The Sally I sought emerged with each story I heard about her. Her life was much richer than I had even initially thought. And, as with any life, there were twists and turns. There was light and dark. Her life had been interwoven with the lives of the people telling her story as they remembered it and gave their own perception to it. This was where the real story lay – how the lives of those who had known Sally had been affected by her presence. There was always one commonality with each person to whom I talked. The name of Sally brought a smile and uplifting vibration as the person remembered her — an energetic lightness quite evident even over a telephone line. They each tried to define the indefinable way Sally had touched their lives, just by her mere presence. Could any life lived ask for a better legacy than that? The people who remembered her were just as eager to bring the energy of her humble existence to this generation as I was. The excitement of my project became their project as well. A calming happy peace radiated from each person as they reflected back to the day or days when they encountered her. People as I was were immersed in the joy of a being that lived a simple, humble beautiful life. Her words were obviously few. Her presence said it all. Her energy holds strong and true nearly a half-century after her death. I would describe her life as soft rather than hard, despite the hardness she endured. In the end softness always overrides and wins over hardness. One can see the truth in this in looking at the lives of Gandhi and Martin Luther King, Jr.
On that day of the trip I knew little except for the fact that Sally had been born into slavery. She was now over one hundred years of age. No one knew her exact age. I was to find out later that at the time of this visit she was aged one hundred and three. That same day my father asked Ben, who was turning eighty, how old Aunt Sally was, as that was what she was called in the Bunzo family. Ben, standing there in his overhauls, replied that he remembered Sally as a full-grown woman rocking him when he was just a child. My impression at the time was that Sally was to Ben and Ted as Aunt Bea had been to Andy and Opie. She had been there for them as a substitute mother, housekeeper, cook and woman of the house. And even some would later jokingly refer to her as Ben’s wife. While researching there was a time that I thought there might actually be a love story there but ruled that out.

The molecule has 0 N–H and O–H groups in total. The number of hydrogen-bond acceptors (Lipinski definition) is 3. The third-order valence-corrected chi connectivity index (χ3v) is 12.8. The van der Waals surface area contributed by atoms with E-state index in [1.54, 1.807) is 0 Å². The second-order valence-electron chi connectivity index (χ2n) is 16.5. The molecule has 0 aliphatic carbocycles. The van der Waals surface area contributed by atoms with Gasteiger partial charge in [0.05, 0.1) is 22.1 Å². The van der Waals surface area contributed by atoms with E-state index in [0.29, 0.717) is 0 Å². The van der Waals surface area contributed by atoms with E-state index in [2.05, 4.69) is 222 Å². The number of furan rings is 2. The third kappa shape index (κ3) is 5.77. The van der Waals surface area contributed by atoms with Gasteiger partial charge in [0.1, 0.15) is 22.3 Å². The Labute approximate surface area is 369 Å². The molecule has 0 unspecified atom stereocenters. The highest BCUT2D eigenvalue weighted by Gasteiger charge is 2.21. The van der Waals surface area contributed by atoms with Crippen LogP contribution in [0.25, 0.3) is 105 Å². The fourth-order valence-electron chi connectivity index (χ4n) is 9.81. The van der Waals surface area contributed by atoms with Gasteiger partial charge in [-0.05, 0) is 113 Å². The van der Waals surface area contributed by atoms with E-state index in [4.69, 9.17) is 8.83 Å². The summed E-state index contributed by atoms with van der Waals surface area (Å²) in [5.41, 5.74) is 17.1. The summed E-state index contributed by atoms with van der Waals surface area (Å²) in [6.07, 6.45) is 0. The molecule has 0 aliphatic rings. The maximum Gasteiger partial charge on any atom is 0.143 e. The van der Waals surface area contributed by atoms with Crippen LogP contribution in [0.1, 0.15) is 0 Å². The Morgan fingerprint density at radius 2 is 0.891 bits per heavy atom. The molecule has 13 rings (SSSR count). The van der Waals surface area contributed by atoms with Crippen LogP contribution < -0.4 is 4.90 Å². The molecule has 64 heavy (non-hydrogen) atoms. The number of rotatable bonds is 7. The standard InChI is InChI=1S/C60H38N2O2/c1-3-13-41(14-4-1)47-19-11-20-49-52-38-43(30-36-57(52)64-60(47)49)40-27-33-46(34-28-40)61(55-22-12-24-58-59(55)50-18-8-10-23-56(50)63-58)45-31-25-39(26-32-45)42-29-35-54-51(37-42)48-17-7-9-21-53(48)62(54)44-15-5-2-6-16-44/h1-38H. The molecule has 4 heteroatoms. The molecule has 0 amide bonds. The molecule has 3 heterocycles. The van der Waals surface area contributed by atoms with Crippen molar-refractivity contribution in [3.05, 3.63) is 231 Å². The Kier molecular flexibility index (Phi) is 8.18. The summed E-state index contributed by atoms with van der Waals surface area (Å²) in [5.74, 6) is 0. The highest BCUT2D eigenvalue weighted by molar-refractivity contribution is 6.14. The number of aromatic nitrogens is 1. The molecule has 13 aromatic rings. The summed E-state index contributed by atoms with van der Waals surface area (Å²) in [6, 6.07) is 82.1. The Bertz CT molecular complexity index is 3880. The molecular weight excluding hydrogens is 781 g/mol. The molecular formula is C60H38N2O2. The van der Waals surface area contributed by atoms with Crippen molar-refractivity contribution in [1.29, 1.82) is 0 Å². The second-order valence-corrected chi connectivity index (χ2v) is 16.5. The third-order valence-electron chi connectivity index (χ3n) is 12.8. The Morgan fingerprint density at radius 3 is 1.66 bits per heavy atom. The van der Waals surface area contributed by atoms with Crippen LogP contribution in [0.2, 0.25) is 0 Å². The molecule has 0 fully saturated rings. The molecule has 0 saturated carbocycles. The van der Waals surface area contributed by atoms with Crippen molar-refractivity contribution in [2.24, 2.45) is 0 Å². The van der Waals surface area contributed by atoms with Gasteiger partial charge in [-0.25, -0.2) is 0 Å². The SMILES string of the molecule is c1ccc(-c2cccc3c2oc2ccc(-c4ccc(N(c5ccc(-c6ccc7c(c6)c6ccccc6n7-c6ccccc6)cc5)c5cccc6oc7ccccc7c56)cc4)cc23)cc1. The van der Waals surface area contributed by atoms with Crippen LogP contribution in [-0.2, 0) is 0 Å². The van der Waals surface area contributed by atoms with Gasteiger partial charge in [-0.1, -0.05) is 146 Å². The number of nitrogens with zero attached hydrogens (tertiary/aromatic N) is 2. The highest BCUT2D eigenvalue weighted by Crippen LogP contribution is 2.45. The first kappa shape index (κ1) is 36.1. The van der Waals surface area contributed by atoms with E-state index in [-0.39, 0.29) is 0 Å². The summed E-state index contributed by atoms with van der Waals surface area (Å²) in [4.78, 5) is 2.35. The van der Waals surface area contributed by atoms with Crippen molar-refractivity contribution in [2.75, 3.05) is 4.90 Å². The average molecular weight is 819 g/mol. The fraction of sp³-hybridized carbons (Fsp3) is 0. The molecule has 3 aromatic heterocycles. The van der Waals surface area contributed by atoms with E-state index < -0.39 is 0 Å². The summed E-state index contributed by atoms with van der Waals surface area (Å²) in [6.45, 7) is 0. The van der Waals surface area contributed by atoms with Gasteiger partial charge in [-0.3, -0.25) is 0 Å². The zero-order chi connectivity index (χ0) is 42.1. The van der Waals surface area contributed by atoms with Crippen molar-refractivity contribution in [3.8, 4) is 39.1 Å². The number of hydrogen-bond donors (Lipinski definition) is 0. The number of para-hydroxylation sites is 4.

An elder citizen of Carter County had brought to my attention that on the same year I met Sally Olive Hill was celebrating it’s centennial. She had only known Sally through stories also handed down to her by an aunt. The aunt had been one of Sally’s playmates, born the same year as Sally. The now elder citizen herself told me how she thought Sally should have been brought back from her Lewis County home to Olive Hill as a tribute to her. I quite agree that Sally should have been a part of the celebration.
Now, after all these years the memory has resurfaced; and I think if only I could go back to that moment in time I would have carried a notebook and pencil and stayed in the kitchen with Sally and asked her to recount her life for me. No, I would have packed a small suitcase and asked to stay overnight as my aunt had done when she was a small girl. I was entering third grade at that time. I would have given a report of what I had learned. Sally was the real history, the real study of life, and now I would have to say learning and writing about her is somewhat of a spiritual experience. There is a number of contributing factors or synchronizations leading me to explore what I can of Sally’s life. The memory I have of that meeting and the intrigue of the many layers of her life had become an obsession. I had no idea the project was going to take on the scope that it has. Although I was too shy to speak to Sally then, I speak to her almost daily in laboring with love on this project of her life. I feel she is listening, as with almost each day a new fragment or trickle of information about her comes my way.